Here Comes the Sun
November 14, 2016
On October 8th, Elon Musk, CEO of Tesla Motors and Chairman of Solar City announced the Solar Roof—an ambitious new kind of solar panel that looks like an ordinary roof tile. That aesthetic design innovation could make a big difference in the rate of adoption of solar power. But, on the technical side, scientists and engineers are also working to make solar cells better, greener, and more affordable.
Tesla Motors' Solar Roof,which has four different aesthetic styles.
Image Credit: Courtesy of Tesla Motors, Inc.
Because they reduce the need to burn fuels, renewables, like solar panels and wind turbines, are essential to any effort to reduce climate change induced by carbon emissions. Even though their impact on the environment is relatively minor, renewables aren't completely without their woes, however. For instance, there are controversies concerning wind turbines and their impact on local bird populations. Solar power has also raised some other environmental concerns, most notably due to the harmful chemicals used during the manufacturing process.
Since renewable energy directly competes with the existing energy infrastructure, it is considered a disruptive technology, meaning it threatens the economic landscape for those who are invested in generating power from fossil fuels, including corporations who manufacture and profit from them, politicians who support them and the public in whose lives they are entrenched. As is often the case for a disruptive technology, there has been plenty of resistance against the transition to renewables from fossil fuels. But as the public slowly begins to accept the idea of human-induced climate change, the tide is now turning. If and when renewables become more affordable than fossil fuels, the economic incentives will encourage consumers and energy companies to transition from fossil fuels to renewables as the source for our electricity.
Increasing efficiency and reducing costs
Today, roughly 90 percent of all solar panels sold in the U.S. use conventional silicon based cells to transform the sun's energy into electricity. It's a very mature technology and further improvement is relatively difficult. In fact, the efficiency for silicon solar cells has remained more or less the same for the last 20 years.
According to Joe Berry, a scientist at the National Renewable Energy Laboratory in Golden, Colorado, the efficiency of "silicon solar cells is already within spitting distance to its theoretical maximum efficiency."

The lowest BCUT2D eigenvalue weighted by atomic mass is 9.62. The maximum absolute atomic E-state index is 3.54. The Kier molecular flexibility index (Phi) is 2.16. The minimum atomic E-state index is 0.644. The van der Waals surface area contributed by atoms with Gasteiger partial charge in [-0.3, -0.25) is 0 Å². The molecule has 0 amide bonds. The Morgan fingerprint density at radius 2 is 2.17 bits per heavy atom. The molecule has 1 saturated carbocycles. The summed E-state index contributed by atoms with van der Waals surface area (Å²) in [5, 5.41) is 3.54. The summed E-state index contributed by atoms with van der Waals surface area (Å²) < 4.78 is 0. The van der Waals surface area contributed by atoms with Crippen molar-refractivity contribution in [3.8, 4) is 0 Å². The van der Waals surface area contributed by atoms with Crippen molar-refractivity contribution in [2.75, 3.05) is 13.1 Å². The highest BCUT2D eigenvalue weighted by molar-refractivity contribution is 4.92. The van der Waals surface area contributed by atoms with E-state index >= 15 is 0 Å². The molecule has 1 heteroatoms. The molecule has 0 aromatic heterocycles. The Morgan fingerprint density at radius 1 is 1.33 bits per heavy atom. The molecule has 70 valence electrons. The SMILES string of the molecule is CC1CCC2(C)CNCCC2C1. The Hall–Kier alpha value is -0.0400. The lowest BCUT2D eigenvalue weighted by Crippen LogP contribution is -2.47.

Today's efficiency record for silicon solar cells in a laboratory is roughly 26 percent, with a theoretical limit around 32 percent. But the technology overall is far from stagnant, due to the steadily increasing investment in solar energy, including the ongoing SunShot Initiative. Scientists have discovered many new alternative options. In many laboratories, researchers have already surpassed the 32 percent limit for the silicon solar cells.
In fact, solar power has already become cheaper than fossil fuels in certain areas. However, the high upfront cost remains a major obstacle for the average consumer—people generally don't have the money to buy 20 years' worth of fuel in one go, which is essentially what installing a solar panel represents.
While larger and more efficient factories continue to make silicon solar panels cheaper, scientists and engineers are also tapping into newer technologies to further lower the manufacturing costs.
This has resulted in Swanson's law, in which the price per watt for solar energy has been and will likely continue to drop exponentially. Similar to how Moore's law has predicted the exponential growth of computer technology in the 20th century, solar cell technology will continue to advance as newer technologies are discovered and implemented.
The price of solar energy for the past 10 years, the dotted lines show the approximate range for future projection. (Data taken from here and here).
Image Credit: Abigail Malate, Staff Illustrator
Copyright American Institute of Physics (reprinting information)
In the past, electronics used vacuum tubes instead of computer chips as transistors. In the future, silicon solar cells will likely be replaced by something newer and better in a similar fashion. Two of the most promising solar technologies on the horizon are perovskite solar cells and organic solar cells.
Separating your recycling (with gold)
Perovskite solar cells are named after the structure of the material used to make them. Cells made with these materials have seen a dramatic efficiency improvement over the past few years. Combine that with a potentially much cheaper manufacturing process, and perovskites are becoming very attractive to the commercial market very quickly.